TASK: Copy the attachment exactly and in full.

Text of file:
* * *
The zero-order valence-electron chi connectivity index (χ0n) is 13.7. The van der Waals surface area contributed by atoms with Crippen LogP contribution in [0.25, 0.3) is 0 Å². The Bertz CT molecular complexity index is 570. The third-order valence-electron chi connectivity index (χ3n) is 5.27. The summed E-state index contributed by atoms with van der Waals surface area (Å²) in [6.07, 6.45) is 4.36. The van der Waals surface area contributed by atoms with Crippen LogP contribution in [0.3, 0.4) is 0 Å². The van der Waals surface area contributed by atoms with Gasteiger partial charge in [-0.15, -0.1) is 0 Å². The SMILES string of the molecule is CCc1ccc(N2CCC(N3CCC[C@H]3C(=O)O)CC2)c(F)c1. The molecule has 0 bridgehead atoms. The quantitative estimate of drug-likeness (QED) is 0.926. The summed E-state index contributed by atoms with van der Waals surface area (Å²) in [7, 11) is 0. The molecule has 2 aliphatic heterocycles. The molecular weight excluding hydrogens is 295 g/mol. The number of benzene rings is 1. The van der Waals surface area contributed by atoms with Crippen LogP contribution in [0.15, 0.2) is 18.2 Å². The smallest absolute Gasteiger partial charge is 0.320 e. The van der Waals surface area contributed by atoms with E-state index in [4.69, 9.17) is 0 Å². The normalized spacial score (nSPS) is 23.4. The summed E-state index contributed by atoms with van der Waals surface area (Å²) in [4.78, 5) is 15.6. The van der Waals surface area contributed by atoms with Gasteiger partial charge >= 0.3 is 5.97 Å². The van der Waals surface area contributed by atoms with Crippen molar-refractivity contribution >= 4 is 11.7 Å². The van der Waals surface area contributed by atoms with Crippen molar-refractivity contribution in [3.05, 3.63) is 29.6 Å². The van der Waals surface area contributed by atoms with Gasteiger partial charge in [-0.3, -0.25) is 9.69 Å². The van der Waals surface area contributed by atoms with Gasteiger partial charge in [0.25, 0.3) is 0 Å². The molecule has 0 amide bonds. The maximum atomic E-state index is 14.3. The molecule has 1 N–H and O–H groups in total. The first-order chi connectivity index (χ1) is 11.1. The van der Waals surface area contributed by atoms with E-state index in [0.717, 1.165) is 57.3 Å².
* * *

The zero-order valence-electron chi connectivity index (χ0n) is 13.7. The van der Waals surface area contributed by atoms with Crippen LogP contribution in [0.25, 0.3) is 0 Å². The Bertz CT molecular complexity index is 570. The third-order valence-electron chi connectivity index (χ3n) is 5.27. The summed E-state index contributed by atoms with van der Waals surface area (Å²) in [6.07, 6.45) is 4.36. The van der Waals surface area contributed by atoms with Crippen LogP contribution in [0.3, 0.4) is 0 Å². The van der Waals surface area contributed by atoms with Gasteiger partial charge in [-0.15, -0.1) is 0 Å². The SMILES string of the molecule is CCc1ccc(N2CCC(N3CCC[C@H]3C(=O)O)CC2)c(F)c1. The molecule has 0 bridgehead atoms. The quantitative estimate of drug-likeness (QED) is 0.926. The summed E-state index contributed by atoms with van der Waals surface area (Å²) in [7, 11) is 0. The molecule has 2 aliphatic heterocycles. The molecular weight excluding hydrogens is 295 g/mol. The number of benzene rings is 1. The van der Waals surface area contributed by atoms with Crippen LogP contribution in [0.15, 0.2) is 18.2 Å². The smallest absolute Gasteiger partial charge is 0.320 e. The van der Waals surface area contributed by atoms with E-state index in [4.69, 9.17) is 0 Å². The normalized spacial score (nSPS) is 23.4. The summed E-state index contributed by atoms with van der Waals surface area (Å²) in [4.78, 5) is 15.6. The van der Waals surface area contributed by atoms with Gasteiger partial charge >= 0.3 is 5.97 Å². The van der Waals surface area contributed by atoms with Crippen molar-refractivity contribution >= 4 is 11.7 Å². The van der Waals surface area contributed by atoms with Crippen molar-refractivity contribution in [3.05, 3.63) is 29.6 Å². The van der Waals surface area contributed by atoms with Gasteiger partial charge in [-0.3, -0.25) is 9.69 Å². The van der Waals surface area contributed by atoms with Gasteiger partial charge in [0.25, 0.3) is 0 Å². The molecule has 0 amide bonds. The maximum atomic E-state index is 14.3. The molecule has 1 N–H and O–H groups in total. The first-order chi connectivity index (χ1) is 11.1. The van der Waals surface area contributed by atoms with E-state index in [0.717, 1.165) is 57.3 Å².